It’s a good question. A French word and has been part and parcel of their agriculture for generations, not just in wine. There’s no direct translation into English; linguistically or culturally. It also means different things to different people, however it could be argued that its spiritual home is Burgundy.
Here Chardonnay and Pinot Noir - the great Burgundian varieties - are super sensitive to the soil, the aspect, the micro climate...everything really. They express the ‘place’ like no other grapes. It is a very romanticised view of growing grapes, but you can really tell. Honestly, with minimal interference from the winemaker, crafting the wines in the exact same way, from the exact same grape variety - vines planted 2km or 2 metres apart can produce wines that taste utterly and completely different. It is truly remarkable.
The body, the flavours, the richness, the power, the silky tannins, the whole character of the wine, it’s personality can alter from one vineyard to the next; with only a path or a line on the map between them.
Think of it like siblings or twins separated at birth. Made from the same stuff, but in their different environments they develop their own distinctive characters.
So what happens when you export this idea of Terroir to the New World? To the US, South Africa, Australia, New Zealand? There’s no history of quality wine production here, no pre-existing vineyards or wine regions, no rules. People have the freedom to make what they want, where they want....so they do.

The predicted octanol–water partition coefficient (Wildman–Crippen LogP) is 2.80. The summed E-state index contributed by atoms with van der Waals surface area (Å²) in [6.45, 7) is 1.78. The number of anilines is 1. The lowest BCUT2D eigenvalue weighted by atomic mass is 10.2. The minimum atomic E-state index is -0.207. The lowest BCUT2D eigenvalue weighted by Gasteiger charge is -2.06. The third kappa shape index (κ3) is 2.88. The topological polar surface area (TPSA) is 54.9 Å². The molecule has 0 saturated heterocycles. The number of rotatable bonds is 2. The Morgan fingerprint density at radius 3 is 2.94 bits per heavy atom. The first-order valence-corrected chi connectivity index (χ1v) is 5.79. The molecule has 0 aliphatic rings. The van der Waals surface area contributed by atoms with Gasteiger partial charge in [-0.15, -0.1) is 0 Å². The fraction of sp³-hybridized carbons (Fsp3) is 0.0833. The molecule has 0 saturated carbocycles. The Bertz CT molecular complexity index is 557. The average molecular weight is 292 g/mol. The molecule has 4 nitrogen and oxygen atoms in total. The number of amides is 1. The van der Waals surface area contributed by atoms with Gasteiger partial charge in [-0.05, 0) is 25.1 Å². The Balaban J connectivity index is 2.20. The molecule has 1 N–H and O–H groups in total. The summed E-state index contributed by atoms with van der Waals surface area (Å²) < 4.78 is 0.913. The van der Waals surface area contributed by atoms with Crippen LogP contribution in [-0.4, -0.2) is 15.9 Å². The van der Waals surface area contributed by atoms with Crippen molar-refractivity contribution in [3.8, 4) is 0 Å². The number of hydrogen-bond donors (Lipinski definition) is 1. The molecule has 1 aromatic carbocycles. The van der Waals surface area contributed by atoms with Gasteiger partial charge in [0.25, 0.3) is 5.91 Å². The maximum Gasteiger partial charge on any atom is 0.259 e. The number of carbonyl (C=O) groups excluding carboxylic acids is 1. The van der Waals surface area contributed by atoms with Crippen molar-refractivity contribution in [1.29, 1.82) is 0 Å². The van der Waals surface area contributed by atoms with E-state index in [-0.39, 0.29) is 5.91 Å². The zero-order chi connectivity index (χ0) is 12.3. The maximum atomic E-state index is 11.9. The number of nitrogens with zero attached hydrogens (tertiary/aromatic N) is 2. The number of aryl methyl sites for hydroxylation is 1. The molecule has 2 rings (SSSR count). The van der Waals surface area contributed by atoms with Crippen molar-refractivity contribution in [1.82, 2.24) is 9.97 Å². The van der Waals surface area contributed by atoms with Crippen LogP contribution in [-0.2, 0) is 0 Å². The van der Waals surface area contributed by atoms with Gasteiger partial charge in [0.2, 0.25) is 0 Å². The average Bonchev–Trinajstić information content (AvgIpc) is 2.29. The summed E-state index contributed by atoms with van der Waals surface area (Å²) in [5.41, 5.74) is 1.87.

Take New Zealand - a beautiful isolated countryside - new land to be explored by winemakers with a keen nose for the right Terroir. What then happens if you also apply Biodynamics (a sustainable, holistic approach to farming - think organic turned up to 11)?
This is exactly what Mike and Claudia Elze Weersing have done in Canterbury, South Island NZ. With years of experience behind them, they’ve set out to create what is widely regarded as some of the countries best Pinot Noir and Chardonnay. How have they done it? You might be able to guess.....the right Terroir! Well to start with at least.
Tiny yields and production, from only 2.2 hectares of vines (the size of a small parking lot), with the ideal exposure, soils and micro climate in what is a baron landscape. Perfect for top quality wine.
It doesn’t end there though. In the winery Mike has used every technique in the book to make his wines sing of their ‘place’ and truly express their own character. To list a few.... hand destemming, a gravity fed winery, natural yeasts, tiny fermenters, hand and foot plunging, natural fermentation temperature control, use of mature oak and clay amphorae’s, bottling without filtration and fining - people just don’t do these things anymore! Each one carries a risk, but when done properly and by the right hands - the end results are outstanding. Purity bottled. My advice - Taste the Terroir!
Check them out at: www.pyramidvalley.co.nz
By Greg J. Roberts DipWSET
p.s if Pyramid valley was in Burgundy. let’s just say, you’ll probably need to double the price. or add another zero.